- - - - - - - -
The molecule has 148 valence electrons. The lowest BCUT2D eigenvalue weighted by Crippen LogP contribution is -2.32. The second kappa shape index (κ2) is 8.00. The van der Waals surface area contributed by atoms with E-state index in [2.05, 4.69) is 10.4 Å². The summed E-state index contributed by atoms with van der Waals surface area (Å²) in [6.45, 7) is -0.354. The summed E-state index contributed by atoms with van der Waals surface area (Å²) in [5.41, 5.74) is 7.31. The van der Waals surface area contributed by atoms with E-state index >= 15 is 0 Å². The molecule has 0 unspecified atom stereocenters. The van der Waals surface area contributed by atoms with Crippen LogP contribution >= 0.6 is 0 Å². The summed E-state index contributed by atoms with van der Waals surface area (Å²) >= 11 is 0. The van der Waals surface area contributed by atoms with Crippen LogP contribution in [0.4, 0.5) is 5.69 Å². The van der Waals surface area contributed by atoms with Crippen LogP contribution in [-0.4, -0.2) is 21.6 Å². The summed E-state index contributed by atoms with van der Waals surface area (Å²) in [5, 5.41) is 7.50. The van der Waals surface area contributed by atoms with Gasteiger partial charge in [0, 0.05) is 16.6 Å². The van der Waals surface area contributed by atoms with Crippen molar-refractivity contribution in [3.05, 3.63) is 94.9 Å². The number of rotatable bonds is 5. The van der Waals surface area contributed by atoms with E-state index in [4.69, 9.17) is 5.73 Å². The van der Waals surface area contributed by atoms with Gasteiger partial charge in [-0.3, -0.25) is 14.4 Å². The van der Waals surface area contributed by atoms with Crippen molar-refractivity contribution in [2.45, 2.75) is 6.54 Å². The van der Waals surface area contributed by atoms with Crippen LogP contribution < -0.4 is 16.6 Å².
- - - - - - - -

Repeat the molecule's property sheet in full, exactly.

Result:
The molecule has 148 valence electrons. The lowest BCUT2D eigenvalue weighted by Crippen LogP contribution is -2.32. The second kappa shape index (κ2) is 8.00. The van der Waals surface area contributed by atoms with E-state index in [2.05, 4.69) is 10.4 Å². The summed E-state index contributed by atoms with van der Waals surface area (Å²) in [6.45, 7) is -0.354. The summed E-state index contributed by atoms with van der Waals surface area (Å²) in [5.41, 5.74) is 7.31. The van der Waals surface area contributed by atoms with E-state index >= 15 is 0 Å². The molecule has 0 unspecified atom stereocenters. The van der Waals surface area contributed by atoms with Crippen LogP contribution >= 0.6 is 0 Å². The summed E-state index contributed by atoms with van der Waals surface area (Å²) >= 11 is 0. The van der Waals surface area contributed by atoms with Crippen LogP contribution in [0.4, 0.5) is 5.69 Å². The van der Waals surface area contributed by atoms with Crippen LogP contribution in [-0.4, -0.2) is 21.6 Å². The summed E-state index contributed by atoms with van der Waals surface area (Å²) in [5, 5.41) is 7.50. The van der Waals surface area contributed by atoms with Gasteiger partial charge in [0, 0.05) is 16.6 Å². The van der Waals surface area contributed by atoms with Crippen molar-refractivity contribution in [3.05, 3.63) is 94.9 Å². The number of rotatable bonds is 5. The van der Waals surface area contributed by atoms with E-state index in [4.69, 9.17) is 5.73 Å². The van der Waals surface area contributed by atoms with Gasteiger partial charge in [-0.3, -0.25) is 14.4 Å². The van der Waals surface area contributed by atoms with Crippen molar-refractivity contribution in [2.45, 2.75) is 6.54 Å². The van der Waals surface area contributed by atoms with Crippen LogP contribution < -0.4 is 16.6 Å².